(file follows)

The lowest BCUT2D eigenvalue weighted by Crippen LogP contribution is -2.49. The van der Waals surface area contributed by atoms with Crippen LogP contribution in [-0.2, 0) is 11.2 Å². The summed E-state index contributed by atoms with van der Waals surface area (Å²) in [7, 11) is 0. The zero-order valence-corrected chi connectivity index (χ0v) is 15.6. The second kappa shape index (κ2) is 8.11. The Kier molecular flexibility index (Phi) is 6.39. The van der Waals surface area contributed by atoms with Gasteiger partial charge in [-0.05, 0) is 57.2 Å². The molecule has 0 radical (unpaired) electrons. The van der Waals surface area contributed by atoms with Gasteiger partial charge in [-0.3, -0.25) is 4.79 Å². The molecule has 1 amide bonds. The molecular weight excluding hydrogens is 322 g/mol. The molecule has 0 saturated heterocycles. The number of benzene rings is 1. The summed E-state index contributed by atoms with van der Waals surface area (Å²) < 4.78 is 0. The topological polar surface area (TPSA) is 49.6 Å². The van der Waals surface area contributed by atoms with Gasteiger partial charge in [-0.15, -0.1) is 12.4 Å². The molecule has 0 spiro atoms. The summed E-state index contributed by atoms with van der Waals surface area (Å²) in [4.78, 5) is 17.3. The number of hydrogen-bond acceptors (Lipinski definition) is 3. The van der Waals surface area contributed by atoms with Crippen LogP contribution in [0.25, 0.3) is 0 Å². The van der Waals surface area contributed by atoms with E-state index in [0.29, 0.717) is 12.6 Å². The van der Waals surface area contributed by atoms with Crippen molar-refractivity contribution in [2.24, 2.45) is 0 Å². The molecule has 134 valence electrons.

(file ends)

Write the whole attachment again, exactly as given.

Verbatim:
The lowest BCUT2D eigenvalue weighted by Crippen LogP contribution is -2.49. The van der Waals surface area contributed by atoms with Crippen LogP contribution in [-0.2, 0) is 11.2 Å². The summed E-state index contributed by atoms with van der Waals surface area (Å²) in [7, 11) is 0. The zero-order valence-corrected chi connectivity index (χ0v) is 15.6. The second kappa shape index (κ2) is 8.11. The Kier molecular flexibility index (Phi) is 6.39. The van der Waals surface area contributed by atoms with Gasteiger partial charge in [-0.05, 0) is 57.2 Å². The molecule has 0 radical (unpaired) electrons. The van der Waals surface area contributed by atoms with Gasteiger partial charge in [-0.3, -0.25) is 4.79 Å². The molecule has 1 amide bonds. The molecular weight excluding hydrogens is 322 g/mol. The molecule has 0 saturated heterocycles. The number of benzene rings is 1. The summed E-state index contributed by atoms with van der Waals surface area (Å²) < 4.78 is 0. The topological polar surface area (TPSA) is 49.6 Å². The van der Waals surface area contributed by atoms with Gasteiger partial charge in [-0.15, -0.1) is 12.4 Å². The molecule has 0 spiro atoms. The summed E-state index contributed by atoms with van der Waals surface area (Å²) in [4.78, 5) is 17.3. The number of hydrogen-bond acceptors (Lipinski definition) is 3. The van der Waals surface area contributed by atoms with Crippen LogP contribution in [0.25, 0.3) is 0 Å². The van der Waals surface area contributed by atoms with E-state index in [0.29, 0.717) is 12.6 Å². The van der Waals surface area contributed by atoms with Crippen molar-refractivity contribution in [2.24, 2.45) is 0 Å². The molecule has 134 valence electrons.